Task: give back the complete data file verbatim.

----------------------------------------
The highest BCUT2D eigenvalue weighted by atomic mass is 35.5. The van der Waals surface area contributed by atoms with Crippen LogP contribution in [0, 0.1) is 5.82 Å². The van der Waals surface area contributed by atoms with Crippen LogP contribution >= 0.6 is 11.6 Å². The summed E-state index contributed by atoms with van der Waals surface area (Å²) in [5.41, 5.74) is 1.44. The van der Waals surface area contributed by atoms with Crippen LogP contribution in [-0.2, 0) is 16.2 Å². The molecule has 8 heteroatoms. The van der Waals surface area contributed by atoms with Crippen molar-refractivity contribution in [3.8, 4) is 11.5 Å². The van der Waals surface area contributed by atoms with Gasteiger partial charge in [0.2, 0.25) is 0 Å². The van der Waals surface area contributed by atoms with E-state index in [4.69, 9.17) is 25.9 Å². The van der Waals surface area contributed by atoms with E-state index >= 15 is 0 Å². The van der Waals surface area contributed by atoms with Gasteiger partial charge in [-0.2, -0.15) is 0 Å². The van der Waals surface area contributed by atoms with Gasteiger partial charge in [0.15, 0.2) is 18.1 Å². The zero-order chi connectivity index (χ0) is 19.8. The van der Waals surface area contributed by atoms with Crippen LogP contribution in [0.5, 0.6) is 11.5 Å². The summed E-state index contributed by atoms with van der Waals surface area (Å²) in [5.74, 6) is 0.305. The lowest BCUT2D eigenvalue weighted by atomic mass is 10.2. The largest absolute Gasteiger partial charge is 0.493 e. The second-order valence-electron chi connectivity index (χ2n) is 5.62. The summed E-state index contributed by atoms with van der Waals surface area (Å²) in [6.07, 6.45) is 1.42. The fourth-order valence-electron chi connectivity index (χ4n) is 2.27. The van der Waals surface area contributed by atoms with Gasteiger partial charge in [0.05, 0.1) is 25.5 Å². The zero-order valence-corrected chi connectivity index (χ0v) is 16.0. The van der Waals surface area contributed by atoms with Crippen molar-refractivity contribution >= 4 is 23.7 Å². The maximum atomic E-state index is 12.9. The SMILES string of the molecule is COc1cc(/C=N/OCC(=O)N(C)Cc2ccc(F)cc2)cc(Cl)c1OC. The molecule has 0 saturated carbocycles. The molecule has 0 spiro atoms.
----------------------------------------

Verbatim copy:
The highest BCUT2D eigenvalue weighted by atomic mass is 35.5. The van der Waals surface area contributed by atoms with Crippen LogP contribution in [0, 0.1) is 5.82 Å². The van der Waals surface area contributed by atoms with Crippen LogP contribution >= 0.6 is 11.6 Å². The summed E-state index contributed by atoms with van der Waals surface area (Å²) in [5.41, 5.74) is 1.44. The van der Waals surface area contributed by atoms with Crippen LogP contribution in [-0.2, 0) is 16.2 Å². The molecule has 8 heteroatoms. The van der Waals surface area contributed by atoms with Crippen molar-refractivity contribution in [3.8, 4) is 11.5 Å². The van der Waals surface area contributed by atoms with Gasteiger partial charge in [0.2, 0.25) is 0 Å². The van der Waals surface area contributed by atoms with E-state index in [4.69, 9.17) is 25.9 Å². The van der Waals surface area contributed by atoms with E-state index >= 15 is 0 Å². The van der Waals surface area contributed by atoms with Gasteiger partial charge in [-0.2, -0.15) is 0 Å². The van der Waals surface area contributed by atoms with Gasteiger partial charge in [0.15, 0.2) is 18.1 Å². The zero-order chi connectivity index (χ0) is 19.8. The van der Waals surface area contributed by atoms with Crippen LogP contribution in [0.5, 0.6) is 11.5 Å². The summed E-state index contributed by atoms with van der Waals surface area (Å²) in [5.74, 6) is 0.305. The lowest BCUT2D eigenvalue weighted by atomic mass is 10.2. The largest absolute Gasteiger partial charge is 0.493 e. The second-order valence-electron chi connectivity index (χ2n) is 5.62. The summed E-state index contributed by atoms with van der Waals surface area (Å²) in [6.07, 6.45) is 1.42. The fourth-order valence-electron chi connectivity index (χ4n) is 2.27. The van der Waals surface area contributed by atoms with Gasteiger partial charge in [0.05, 0.1) is 25.5 Å². The zero-order valence-corrected chi connectivity index (χ0v) is 16.0. The van der Waals surface area contributed by atoms with Crippen molar-refractivity contribution >= 4 is 23.7 Å². The maximum atomic E-state index is 12.9. The SMILES string of the molecule is COc1cc(/C=N/OCC(=O)N(C)Cc2ccc(F)cc2)cc(Cl)c1OC. The molecule has 0 saturated carbocycles. The molecule has 0 spiro atoms.